Bodin On Sovereignty

Author: Jean Bodin
Publisher: Cambridge University Press
ISBN: 9780521349925
Format: PDF, ePub
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This volume contains the essential points of Jean Bodin's theory of sovereignty, a landmark in legal theory and royalist ideology. The four chapters presented form the core of Bodin's classic work, Six Livres de la Republique. Bodin was primarily responsible for introducing the seductive but erroneous notion that sovereignty is indivisible, that the entire power of the state had to be vested in a single individual or group. This thesis, combined with the prevailing crisis of authority during the French religious wars, led Bodin to a systematically absolutist interpretation of the French and other European monarchies. This is the first complete translation of this material into English since 1606, and is accompanied by a lucid introduction, chronology, and bibliography.

As You Law It Negotiating Shakespeare

Author: Daniela Carpi
Publisher: Walter de Gruyter GmbH & Co KG
ISBN: 3110591510
Format: PDF, ePub
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Shakespeare was fascinated by law, which permeated Elizabethan everyday life. The general impression one derives from the analysis of many plays by Shakespeare is that of a legal situation in transformation and of a dynamically changing relation between law and society, law and the jurisdiction of Renaissance times. Shakespeare provides the kind of literary supplement that can better illustrate the legal texts of the sixteenth and early seventeenth centuries. There was a strong popular participation in the system of justice, and late sixteenth-century playwrights often made use of forensic models of narrative. Uncertainty about legal issues represented a rich potential for causing strong reactions in the public, especially feelings concerning the resistance to tyranny. The volume aims at highlighting some of the many legal perspectives and debates emplotted in Shakespearean plays, also taking into consideration the many texts that have been produced during the latest years on law and literature in the Renaissance.

Bodin on Sovereignty Six Books of the Commonwealth

Author: Jean Bodin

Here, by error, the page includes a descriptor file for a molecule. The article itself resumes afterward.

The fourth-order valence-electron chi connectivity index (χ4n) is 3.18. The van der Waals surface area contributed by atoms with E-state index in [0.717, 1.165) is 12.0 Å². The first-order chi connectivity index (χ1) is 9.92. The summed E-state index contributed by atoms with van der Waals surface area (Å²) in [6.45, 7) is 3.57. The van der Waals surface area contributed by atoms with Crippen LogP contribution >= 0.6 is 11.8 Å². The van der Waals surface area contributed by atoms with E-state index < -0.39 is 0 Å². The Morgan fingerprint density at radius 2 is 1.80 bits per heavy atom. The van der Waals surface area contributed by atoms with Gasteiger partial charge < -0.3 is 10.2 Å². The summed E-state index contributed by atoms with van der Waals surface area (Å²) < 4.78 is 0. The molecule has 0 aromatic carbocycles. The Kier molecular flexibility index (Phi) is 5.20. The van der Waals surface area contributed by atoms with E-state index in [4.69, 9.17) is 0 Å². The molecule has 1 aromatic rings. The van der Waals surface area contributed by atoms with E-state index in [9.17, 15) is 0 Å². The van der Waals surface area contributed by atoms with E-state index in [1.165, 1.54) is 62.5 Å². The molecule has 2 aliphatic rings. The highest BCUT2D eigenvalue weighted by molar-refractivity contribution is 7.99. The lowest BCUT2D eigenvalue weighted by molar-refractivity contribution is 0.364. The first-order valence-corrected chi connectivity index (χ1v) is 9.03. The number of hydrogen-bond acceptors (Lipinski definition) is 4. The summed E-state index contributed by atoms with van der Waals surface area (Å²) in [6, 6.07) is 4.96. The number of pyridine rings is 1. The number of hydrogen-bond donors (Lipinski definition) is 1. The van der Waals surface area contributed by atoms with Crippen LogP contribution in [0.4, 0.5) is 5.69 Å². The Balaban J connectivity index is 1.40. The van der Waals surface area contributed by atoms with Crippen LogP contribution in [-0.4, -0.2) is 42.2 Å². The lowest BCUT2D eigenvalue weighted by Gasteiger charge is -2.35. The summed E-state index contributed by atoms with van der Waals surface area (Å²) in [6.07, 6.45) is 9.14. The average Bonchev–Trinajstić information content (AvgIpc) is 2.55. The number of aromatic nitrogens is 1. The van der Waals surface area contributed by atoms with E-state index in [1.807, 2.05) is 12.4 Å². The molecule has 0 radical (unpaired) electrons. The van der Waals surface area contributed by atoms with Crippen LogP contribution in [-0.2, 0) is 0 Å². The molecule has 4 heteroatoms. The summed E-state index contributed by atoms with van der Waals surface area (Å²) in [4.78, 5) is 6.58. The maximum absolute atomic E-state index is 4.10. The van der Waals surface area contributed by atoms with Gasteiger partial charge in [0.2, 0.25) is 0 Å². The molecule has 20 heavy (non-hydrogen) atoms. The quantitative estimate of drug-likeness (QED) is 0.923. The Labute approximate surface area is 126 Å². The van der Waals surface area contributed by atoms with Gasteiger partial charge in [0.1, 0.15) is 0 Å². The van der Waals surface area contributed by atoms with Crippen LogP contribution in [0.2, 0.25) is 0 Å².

Publisher:
ISBN: 9781438288703
Format: PDF, ePub
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The Six Books of the Commonwealth was the first modern attempt to construct an elaborate system of political science. It is perhaps the most important work of its kind between Aristotle and modern writers. To the public finances, which he called "the sinews of the state," he devoted much attention, and insisted on the duties of the government in respect to the right adjustment of taxation. In general he deserves the praise of steadily keeping in view the higher aims and interests of society in connexion with the regulation and development of its material life. Jean Bodin (1530-1596) was born in Angers, France, and became a French jurist and political philosopher, member of the Parlement of Paris and professor of law in Toulouse. He is best known for his theory of sovereignty.

A Genealogy of Sovereignty

Author: Jens Bartelson
Publisher: Cambridge University Press
ISBN: 9780521478885
Format: PDF, Mobi
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The concept of sovereignty is central to international relations theory and theories of the state and provides the foundation of the conventional separation of modern politics into domestic and international spheres. In this book Jens Bartelson provides a critical analysis and conceptual history of sovereignty, dealing with philosophical and political texts during three periods: the Renaissance, the Classical Age, and Modernity. He argues that sovereignty should be regarded as a concept contingent upon, rather than fundamental to, political science and its history.